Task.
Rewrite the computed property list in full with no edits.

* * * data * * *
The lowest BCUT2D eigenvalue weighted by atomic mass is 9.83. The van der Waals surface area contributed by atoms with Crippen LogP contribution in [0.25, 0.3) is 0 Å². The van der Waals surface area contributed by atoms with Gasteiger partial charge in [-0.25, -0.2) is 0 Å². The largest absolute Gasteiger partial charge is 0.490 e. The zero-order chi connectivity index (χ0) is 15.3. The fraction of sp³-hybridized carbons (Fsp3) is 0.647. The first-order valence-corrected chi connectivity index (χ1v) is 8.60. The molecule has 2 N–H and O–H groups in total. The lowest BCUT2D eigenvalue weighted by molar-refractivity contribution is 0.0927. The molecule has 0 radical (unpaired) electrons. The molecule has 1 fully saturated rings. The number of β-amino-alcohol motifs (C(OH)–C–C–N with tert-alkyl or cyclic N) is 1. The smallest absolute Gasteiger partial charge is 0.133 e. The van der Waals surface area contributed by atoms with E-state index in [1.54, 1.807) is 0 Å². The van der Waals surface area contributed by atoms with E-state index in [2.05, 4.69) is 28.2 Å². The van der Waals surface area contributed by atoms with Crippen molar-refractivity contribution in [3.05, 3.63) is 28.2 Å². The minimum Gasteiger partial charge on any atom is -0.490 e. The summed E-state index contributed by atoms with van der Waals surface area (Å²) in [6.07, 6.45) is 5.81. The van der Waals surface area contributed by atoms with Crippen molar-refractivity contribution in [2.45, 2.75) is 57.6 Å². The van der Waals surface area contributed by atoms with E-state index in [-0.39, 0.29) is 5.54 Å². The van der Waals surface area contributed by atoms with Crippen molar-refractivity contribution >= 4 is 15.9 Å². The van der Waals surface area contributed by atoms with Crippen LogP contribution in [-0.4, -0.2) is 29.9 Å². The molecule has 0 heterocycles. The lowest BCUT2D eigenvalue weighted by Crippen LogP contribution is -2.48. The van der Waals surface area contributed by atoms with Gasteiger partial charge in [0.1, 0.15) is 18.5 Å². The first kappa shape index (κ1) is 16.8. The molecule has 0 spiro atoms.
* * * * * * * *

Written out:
The lowest BCUT2D eigenvalue weighted by atomic mass is 9.83. The van der Waals surface area contributed by atoms with Crippen LogP contribution in [0.25, 0.3) is 0 Å². The van der Waals surface area contributed by atoms with Gasteiger partial charge in [-0.25, -0.2) is 0 Å². The largest absolute Gasteiger partial charge is 0.490 e. The zero-order chi connectivity index (χ0) is 15.3. The fraction of sp³-hybridized carbons (Fsp3) is 0.647. The first-order valence-corrected chi connectivity index (χ1v) is 8.60. The molecule has 2 N–H and O–H groups in total. The lowest BCUT2D eigenvalue weighted by molar-refractivity contribution is 0.0927. The molecule has 0 radical (unpaired) electrons. The molecule has 1 fully saturated rings. The number of β-amino-alcohol motifs (C(OH)–C–C–N with tert-alkyl or cyclic N) is 1. The smallest absolute Gasteiger partial charge is 0.133 e. The van der Waals surface area contributed by atoms with E-state index in [1.54, 1.807) is 0 Å². The van der Waals surface area contributed by atoms with E-state index in [2.05, 4.69) is 28.2 Å². The van der Waals surface area contributed by atoms with Crippen molar-refractivity contribution in [3.05, 3.63) is 28.2 Å². The minimum Gasteiger partial charge on any atom is -0.490 e. The summed E-state index contributed by atoms with van der Waals surface area (Å²) in [6.07, 6.45) is 5.81. The van der Waals surface area contributed by atoms with Crippen molar-refractivity contribution in [2.45, 2.75) is 57.6 Å². The van der Waals surface area contributed by atoms with E-state index in [-0.39, 0.29) is 5.54 Å². The van der Waals surface area contributed by atoms with Crippen molar-refractivity contribution >= 4 is 15.9 Å². The van der Waals surface area contributed by atoms with Crippen LogP contribution in [-0.4, -0.2) is 29.9 Å². The molecule has 0 heterocycles. The lowest BCUT2D eigenvalue weighted by Crippen LogP contribution is -2.48. The van der Waals surface area contributed by atoms with Gasteiger partial charge in [0.1, 0.15) is 18.5 Å². The first kappa shape index (κ1) is 16.8. The molecule has 0 spiro atoms.